His eyes became sunken and retreated backwards. His face grew pale. Within seconds, a lifeless corpse replaced the spirit of a once vivacious, living being. My mind was paralyzed, but my instincts remained engaged. Without delay, I initiated chest compressions, glaring intently at the monitor and hoping that the asynchronous beats would somehow reorganize into a familiar rhythm again; but they did not. Instead, the tracing flattened. This man and his soul had drifted away, and there was no way I could call him back. He was gone forever, and in the recesses of my mind, I felt I was in some way responsible.
In medicine, a “complication” refers to the unfavorable evolution of a disease, condition, therapy, or procedure. By and large, complications are unintended, and, particularly in surgery, they frequently occur with little or no advance notice. Occasionally, complications arise without any true reason as to how or why they occurred. What is clear, however, is that the costs associated with most complications are high—sometimes conferring unnecessary morbidity and premature mortality, which is every surgeon’s nightmare.
Much interest is frequently placed on understanding how to avoid the varying types of complications, but little is ever spoken regarding how to conduct oneself when, indeed, confronted with the reality of an undesirable surgery-related event. This notion has emerged as being critically important to us as surgeons, given that we are now judged not only by the scope and adeptness of our surgical skill, but also on the bases of the short- and long-term complication rates associated with the care we provide.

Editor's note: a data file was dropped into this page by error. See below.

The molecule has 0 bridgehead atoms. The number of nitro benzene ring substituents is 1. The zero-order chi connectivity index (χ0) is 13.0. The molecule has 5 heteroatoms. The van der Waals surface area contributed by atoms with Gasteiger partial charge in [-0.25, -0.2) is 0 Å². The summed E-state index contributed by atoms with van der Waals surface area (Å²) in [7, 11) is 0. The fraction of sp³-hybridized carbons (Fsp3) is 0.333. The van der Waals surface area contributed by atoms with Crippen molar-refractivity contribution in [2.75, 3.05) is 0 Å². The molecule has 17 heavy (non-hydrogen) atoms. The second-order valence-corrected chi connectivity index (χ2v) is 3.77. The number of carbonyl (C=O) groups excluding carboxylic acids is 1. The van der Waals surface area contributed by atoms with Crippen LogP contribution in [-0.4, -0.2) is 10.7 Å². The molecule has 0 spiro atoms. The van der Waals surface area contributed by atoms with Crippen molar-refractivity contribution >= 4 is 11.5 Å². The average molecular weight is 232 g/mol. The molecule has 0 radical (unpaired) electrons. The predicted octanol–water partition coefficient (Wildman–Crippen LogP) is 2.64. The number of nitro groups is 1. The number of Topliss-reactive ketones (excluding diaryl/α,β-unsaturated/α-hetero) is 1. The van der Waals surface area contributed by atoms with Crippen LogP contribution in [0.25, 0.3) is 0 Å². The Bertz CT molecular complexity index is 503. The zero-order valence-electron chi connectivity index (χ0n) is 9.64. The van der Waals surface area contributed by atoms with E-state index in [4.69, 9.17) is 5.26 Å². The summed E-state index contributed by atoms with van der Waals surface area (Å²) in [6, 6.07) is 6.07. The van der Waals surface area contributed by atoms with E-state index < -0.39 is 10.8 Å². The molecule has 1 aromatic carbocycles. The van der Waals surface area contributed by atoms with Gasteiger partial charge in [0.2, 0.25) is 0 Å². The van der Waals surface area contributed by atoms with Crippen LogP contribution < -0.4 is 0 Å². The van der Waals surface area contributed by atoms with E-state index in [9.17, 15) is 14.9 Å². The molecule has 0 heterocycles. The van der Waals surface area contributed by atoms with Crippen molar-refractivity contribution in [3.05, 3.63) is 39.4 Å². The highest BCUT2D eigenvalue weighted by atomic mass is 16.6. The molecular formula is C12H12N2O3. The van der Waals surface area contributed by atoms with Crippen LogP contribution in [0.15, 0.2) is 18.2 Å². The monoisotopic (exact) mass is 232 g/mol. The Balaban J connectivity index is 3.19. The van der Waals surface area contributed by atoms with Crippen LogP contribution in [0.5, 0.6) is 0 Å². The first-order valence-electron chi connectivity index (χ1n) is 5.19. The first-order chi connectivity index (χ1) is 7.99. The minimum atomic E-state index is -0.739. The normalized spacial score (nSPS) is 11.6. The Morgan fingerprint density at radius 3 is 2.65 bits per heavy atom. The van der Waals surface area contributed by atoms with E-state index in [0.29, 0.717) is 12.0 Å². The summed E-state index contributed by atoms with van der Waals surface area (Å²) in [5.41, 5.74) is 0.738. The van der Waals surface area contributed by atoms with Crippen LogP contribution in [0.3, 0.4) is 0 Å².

Invariably, we will all face complications. Even those whom we hail as masters and experts of our craft can recall complications that have haunted their clinical practice. To this point, there are few situations in which specific complications are essentially unavoidable; they just happen. Yet, irrespective of the context, we must recognize that in almost every situation—regardless of the setting—rests an opportunity for the surgeon to be inquisitive, to be transparent, to be introspective, and to learn from the moment at hand.
In whatever way we choose to address our complications, either in our clinical practice or on the basis of consultation, we must challenge ourselves to be responsive in identifying sentinel causality. We must demonstrate equipoise between self-assessment and constructive peer censure. We must continue to recognize the inherent frailties of the human experience and work toward shifting from a culture of blame and duplicity to one of accountability and trust. Finally, we must be dedicated to delivering responsible, patient-centered care in a safe, collegial environment that includes equitable treatment and full disclosure to all patients and families alike. These tenets may represent the way forward in our specialty and inarguably will define how well we are able to truly advance our profession beyond the veil of complications.